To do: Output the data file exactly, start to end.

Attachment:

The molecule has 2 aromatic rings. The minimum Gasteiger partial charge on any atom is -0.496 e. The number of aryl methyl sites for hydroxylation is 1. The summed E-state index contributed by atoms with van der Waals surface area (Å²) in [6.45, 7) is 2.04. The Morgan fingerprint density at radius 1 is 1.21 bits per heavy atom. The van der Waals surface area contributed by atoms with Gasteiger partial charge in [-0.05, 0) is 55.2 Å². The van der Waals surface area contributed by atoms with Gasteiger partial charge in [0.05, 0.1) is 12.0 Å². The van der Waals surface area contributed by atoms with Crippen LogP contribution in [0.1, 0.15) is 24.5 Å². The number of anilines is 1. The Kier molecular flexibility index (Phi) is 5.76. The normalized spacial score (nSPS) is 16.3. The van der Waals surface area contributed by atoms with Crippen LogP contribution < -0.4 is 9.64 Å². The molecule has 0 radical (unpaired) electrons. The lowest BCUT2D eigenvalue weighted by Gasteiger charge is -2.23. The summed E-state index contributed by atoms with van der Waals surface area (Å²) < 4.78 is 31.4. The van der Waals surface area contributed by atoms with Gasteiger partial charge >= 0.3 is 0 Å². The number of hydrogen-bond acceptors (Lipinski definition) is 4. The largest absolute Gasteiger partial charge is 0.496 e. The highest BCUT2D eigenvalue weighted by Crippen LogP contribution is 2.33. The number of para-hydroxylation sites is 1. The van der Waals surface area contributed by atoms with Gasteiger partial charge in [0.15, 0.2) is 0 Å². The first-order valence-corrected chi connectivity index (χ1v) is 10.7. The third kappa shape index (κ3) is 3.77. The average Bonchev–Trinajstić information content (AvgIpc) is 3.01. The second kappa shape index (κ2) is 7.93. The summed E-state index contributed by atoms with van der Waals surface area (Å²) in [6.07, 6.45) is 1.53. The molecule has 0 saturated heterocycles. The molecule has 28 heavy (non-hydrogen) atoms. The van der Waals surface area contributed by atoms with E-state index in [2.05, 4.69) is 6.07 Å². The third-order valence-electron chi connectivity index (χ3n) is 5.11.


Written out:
The molecule has 2 aromatic rings. The minimum Gasteiger partial charge on any atom is -0.496 e. The number of aryl methyl sites for hydroxylation is 1. The summed E-state index contributed by atoms with van der Waals surface area (Å²) in [6.45, 7) is 2.04. The Morgan fingerprint density at radius 1 is 1.21 bits per heavy atom. The van der Waals surface area contributed by atoms with Gasteiger partial charge in [-0.05, 0) is 55.2 Å². The van der Waals surface area contributed by atoms with Gasteiger partial charge in [0.05, 0.1) is 12.0 Å². The van der Waals surface area contributed by atoms with Crippen LogP contribution in [0.1, 0.15) is 24.5 Å². The number of anilines is 1. The Kier molecular flexibility index (Phi) is 5.76. The normalized spacial score (nSPS) is 16.3. The van der Waals surface area contributed by atoms with Crippen LogP contribution < -0.4 is 9.64 Å². The molecule has 0 radical (unpaired) electrons. The lowest BCUT2D eigenvalue weighted by Gasteiger charge is -2.23. The summed E-state index contributed by atoms with van der Waals surface area (Å²) < 4.78 is 31.4. The van der Waals surface area contributed by atoms with Gasteiger partial charge >= 0.3 is 0 Å². The number of hydrogen-bond acceptors (Lipinski definition) is 4. The largest absolute Gasteiger partial charge is 0.496 e. The highest BCUT2D eigenvalue weighted by Crippen LogP contribution is 2.33. The number of para-hydroxylation sites is 1. The van der Waals surface area contributed by atoms with Gasteiger partial charge in [0.15, 0.2) is 0 Å². The first-order valence-corrected chi connectivity index (χ1v) is 10.7. The third kappa shape index (κ3) is 3.77. The average Bonchev–Trinajstić information content (AvgIpc) is 3.01. The second kappa shape index (κ2) is 7.93. The summed E-state index contributed by atoms with van der Waals surface area (Å²) in [6.07, 6.45) is 1.53. The molecule has 0 saturated heterocycles. The molecule has 28 heavy (non-hydrogen) atoms. The van der Waals surface area contributed by atoms with E-state index in [2.05, 4.69) is 6.07 Å². The third-order valence-electron chi connectivity index (χ3n) is 5.11.